What a momentous NBA offseason

Updated: September 29, 2017
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As of now, we’re seemingly wrapping up what was the craziest NBA offseason in league history. Crazy may not even be the best word to describe it. Momentous is a better way to sum up the madness we’ve witnessed over the past few months.

Teams began training camp earlier this week, and 12-time All-Star Dwyane Wade recently reunited with LeBron James and the Cleveland Cavaliers.

Normally when star players make the transition to a new team, questions instantly arise. How will they fit? Are they in a better position to win a championship? This offseason was nonetheless full of transactions by teams to try and dethrone the reigning 2016-17 NBA champion Golden State Warriors.

Last offseason was highlighted by Kevin Durant leaving the Oklahoma City Thunder to join the Warriors. Which ended exactly how Durant envisioned:

As expected, Golden State was entirely too dominant. Even for the greatest player on the planet. Depending on who you ask, we may be witnessing the greatest team ever assembled. Whether people think it’s good or bad for the NBA is irrelevant at this point, because spectators will continue to watch.

The biggest surprise this offseason was Kyrie Irving requesting a trade from the Cavaliers. Obviously Irving received a great deal of criticism in regards to his request from analysts, media, etc. Who doesn’t want to play alongside the best player in the world?

Well, he answered your question. Irving wants to be the man — plain and simple. His request was indeed granted in a trade to the Boston Celtics for guard Isaiah Thomas, forward Jae Crowder, center Ante Zizic, Boston’s 2018 first-round pick and the Miami Heat‘s 2020 second-rounder.

What surprised you more: the trade request or Irving landing in Boston?

Either way, the Eastern Conference Finals is basically set in stone and tickets might as well go on sale now. The fact that Boston had already signed swingman Gordon Hayward made the trade even more significant. They only return four players from last season’s roster, but the Celtics add two All-Stars who will have an immediate impact.

For the first time in awhile, it feels like James has some real competition out East.


All thanks to Golden State, the Western Conference received the biggest shake-up. One of the most improved teams in the West last year was the Houston Rockets. Head coach Mike D’Antoni made the decision to move James Harden to point guard, which led to an MVP-caliber season for The Beard.

This offseason Houston traded Patrick Beverley, Sam Dekker, Lou Williams, Darrun HilliardDeAndre Liggins, Montrezl Harrell, Kyle Wiltjer, a top-three-protected 2018 first-round pick and $661,000 to the Clippers in exchange for point guard Chris Paul.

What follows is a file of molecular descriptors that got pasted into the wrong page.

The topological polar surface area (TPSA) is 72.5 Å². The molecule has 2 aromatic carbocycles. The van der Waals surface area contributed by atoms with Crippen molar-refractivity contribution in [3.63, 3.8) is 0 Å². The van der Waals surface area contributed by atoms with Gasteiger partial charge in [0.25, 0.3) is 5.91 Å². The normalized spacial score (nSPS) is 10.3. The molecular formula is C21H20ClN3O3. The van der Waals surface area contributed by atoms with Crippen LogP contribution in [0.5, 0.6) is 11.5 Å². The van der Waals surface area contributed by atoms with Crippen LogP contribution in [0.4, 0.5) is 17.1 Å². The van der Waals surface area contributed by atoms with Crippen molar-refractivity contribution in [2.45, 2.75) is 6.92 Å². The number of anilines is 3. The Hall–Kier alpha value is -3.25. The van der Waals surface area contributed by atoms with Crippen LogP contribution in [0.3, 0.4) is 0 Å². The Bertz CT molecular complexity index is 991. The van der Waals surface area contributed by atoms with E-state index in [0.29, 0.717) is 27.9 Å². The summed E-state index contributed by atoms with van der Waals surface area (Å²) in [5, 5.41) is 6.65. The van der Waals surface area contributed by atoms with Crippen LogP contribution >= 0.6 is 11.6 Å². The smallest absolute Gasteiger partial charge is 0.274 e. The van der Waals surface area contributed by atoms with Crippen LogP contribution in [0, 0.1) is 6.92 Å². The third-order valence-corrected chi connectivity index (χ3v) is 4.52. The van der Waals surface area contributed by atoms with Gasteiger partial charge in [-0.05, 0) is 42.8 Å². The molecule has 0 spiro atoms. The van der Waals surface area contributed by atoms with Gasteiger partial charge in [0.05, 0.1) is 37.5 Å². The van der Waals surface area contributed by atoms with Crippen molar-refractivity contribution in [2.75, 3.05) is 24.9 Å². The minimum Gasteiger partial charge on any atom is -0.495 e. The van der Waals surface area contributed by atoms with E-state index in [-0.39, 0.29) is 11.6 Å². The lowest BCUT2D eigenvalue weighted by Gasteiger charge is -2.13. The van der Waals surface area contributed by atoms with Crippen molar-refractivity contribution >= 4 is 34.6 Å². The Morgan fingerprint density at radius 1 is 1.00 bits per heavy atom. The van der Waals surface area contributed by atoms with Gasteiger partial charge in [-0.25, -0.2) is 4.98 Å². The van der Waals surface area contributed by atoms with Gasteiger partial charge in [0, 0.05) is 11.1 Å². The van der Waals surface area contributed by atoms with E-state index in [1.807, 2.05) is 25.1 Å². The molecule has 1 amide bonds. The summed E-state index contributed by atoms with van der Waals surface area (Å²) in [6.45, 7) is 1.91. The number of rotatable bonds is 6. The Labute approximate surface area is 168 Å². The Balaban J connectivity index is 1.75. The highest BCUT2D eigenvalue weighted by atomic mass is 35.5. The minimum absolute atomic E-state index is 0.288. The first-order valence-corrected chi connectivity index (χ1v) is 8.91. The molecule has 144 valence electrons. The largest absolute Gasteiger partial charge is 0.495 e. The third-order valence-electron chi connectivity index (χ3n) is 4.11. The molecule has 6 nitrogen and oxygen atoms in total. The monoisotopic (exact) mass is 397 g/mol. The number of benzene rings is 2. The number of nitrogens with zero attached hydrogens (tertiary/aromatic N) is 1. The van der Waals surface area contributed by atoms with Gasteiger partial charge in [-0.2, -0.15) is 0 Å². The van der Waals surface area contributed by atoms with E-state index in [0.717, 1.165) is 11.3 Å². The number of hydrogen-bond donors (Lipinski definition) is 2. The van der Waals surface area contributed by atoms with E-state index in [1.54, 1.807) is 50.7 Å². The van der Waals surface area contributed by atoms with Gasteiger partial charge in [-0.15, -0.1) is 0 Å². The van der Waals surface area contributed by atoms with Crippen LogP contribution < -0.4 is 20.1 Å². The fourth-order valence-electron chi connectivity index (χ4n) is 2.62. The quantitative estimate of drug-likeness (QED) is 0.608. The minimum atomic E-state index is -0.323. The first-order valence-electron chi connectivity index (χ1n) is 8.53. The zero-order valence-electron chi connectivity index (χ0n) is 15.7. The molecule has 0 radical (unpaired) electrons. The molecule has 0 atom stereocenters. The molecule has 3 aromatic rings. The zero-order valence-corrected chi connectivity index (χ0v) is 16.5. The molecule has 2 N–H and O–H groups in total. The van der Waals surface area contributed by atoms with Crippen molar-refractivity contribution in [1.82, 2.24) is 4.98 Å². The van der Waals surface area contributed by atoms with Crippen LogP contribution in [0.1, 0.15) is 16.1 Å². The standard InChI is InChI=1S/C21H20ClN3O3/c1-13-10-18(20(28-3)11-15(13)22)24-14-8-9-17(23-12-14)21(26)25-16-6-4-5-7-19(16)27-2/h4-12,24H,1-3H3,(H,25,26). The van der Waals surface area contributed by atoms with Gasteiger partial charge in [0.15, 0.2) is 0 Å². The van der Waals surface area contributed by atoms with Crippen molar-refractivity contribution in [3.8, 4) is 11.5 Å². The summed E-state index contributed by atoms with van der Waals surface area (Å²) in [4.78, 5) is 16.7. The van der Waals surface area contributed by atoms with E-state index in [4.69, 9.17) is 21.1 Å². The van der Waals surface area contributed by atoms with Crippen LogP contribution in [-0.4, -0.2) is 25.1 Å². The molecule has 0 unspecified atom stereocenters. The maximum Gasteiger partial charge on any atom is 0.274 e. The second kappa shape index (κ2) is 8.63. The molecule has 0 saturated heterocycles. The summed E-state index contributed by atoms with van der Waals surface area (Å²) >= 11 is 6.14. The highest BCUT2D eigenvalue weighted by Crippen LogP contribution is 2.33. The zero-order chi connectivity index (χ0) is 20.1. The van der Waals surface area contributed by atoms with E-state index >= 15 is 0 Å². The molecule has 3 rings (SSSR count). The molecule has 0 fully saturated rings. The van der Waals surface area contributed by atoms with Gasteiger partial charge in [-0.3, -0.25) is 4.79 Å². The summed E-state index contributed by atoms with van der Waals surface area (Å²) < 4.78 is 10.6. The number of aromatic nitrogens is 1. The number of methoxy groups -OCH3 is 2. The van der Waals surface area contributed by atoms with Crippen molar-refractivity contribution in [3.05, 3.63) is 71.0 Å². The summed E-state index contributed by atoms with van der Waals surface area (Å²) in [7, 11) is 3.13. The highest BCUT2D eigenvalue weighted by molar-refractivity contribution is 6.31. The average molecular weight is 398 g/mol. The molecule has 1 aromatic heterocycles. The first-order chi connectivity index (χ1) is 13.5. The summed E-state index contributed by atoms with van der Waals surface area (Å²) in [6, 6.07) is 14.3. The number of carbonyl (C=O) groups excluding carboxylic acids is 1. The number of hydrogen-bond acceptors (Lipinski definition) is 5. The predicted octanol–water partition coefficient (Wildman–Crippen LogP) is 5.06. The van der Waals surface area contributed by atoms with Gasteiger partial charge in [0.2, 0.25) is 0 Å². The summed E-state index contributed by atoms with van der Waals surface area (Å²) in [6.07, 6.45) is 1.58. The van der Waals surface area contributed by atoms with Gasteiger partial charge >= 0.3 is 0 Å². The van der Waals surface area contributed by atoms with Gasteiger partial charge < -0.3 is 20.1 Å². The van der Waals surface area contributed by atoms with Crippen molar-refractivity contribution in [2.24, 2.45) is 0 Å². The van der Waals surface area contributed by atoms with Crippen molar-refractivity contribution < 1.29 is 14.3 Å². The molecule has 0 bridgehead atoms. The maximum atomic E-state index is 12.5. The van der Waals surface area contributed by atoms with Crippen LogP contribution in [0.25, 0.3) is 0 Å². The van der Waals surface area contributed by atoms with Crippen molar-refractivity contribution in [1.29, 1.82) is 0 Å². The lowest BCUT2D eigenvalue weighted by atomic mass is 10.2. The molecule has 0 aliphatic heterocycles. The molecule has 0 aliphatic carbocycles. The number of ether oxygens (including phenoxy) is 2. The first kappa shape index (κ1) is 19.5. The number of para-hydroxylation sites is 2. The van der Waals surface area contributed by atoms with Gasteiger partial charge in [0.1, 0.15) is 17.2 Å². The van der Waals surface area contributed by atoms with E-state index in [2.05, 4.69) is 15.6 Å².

Honestly, on the NBA 2K video game, this makes total sense. But in the real world — in the real NBA — it makes none. As mentioned earlier, Harden is coming off his best season yet after becoming the team’s distributor/point guard. He’s a player who needs the ball in his hands in order to be effective. Then you add Paul, who also needs the ball in his hands? On paper it looks great. But I’m not sure how much Houston truly improved by making this move.


Finally, we’ve reached the team that made the biggest splash this offseason — OKC.

Let’s begin with the sweepstakes for Paul George. Apparently news surfaced that George would sign with the Los Angeles Lakers when he becomes a free agent after the 2017-18 season. As you can imagine, that put the Indiana Pacers in a tough position. Since the Lakers could just wait for George to enter the free-agent pool next offseason, it wasn’t necessary to trade for him. So any team that traded for George, ideally, would be getting the 27-year-old on a one-year rental.

That didn’t scare away Oklahoma City. Since it reached a point where the Pacers basically wanted anything in return for George, they took what they believed was the best offer. The Pacers sent George to the Thunder for guard Victor Oladipo and forward/center Domantas Sabonis.

One of the most noticeable issues with Oklahoma City, outside of reigning MVP Russell Westbrook, was there wasn’t a ton of scoring help. George instantly helps fill that void.

And just when you thought Thunder general manager Sam Presti was done, he did it again. Unprecedentedly, the Thunder traded center Enes Kanter, forward Doug McDermott and the Chicago Bulls‘ 2018 second-round draft pick to the New York Knicks for Carmelo Anthony. In a nutshell, Oklahoma City has a new Big Three that quite possibly pose the biggest threat to the Warriors. It’ll be interesting to see how these guys adjust to playing alongside one another.

The summer of 2017 is so far removed from anything resembling a reality for me. Deep down, I figured Anthony and George would find themselves on a new team. But I’d be lying if I said I thought they’d both end up in OKC with Westbrook. You have to give kudos to Presti for wrapping up what has been an eventful offseason that has reshaped the NBA’s future.

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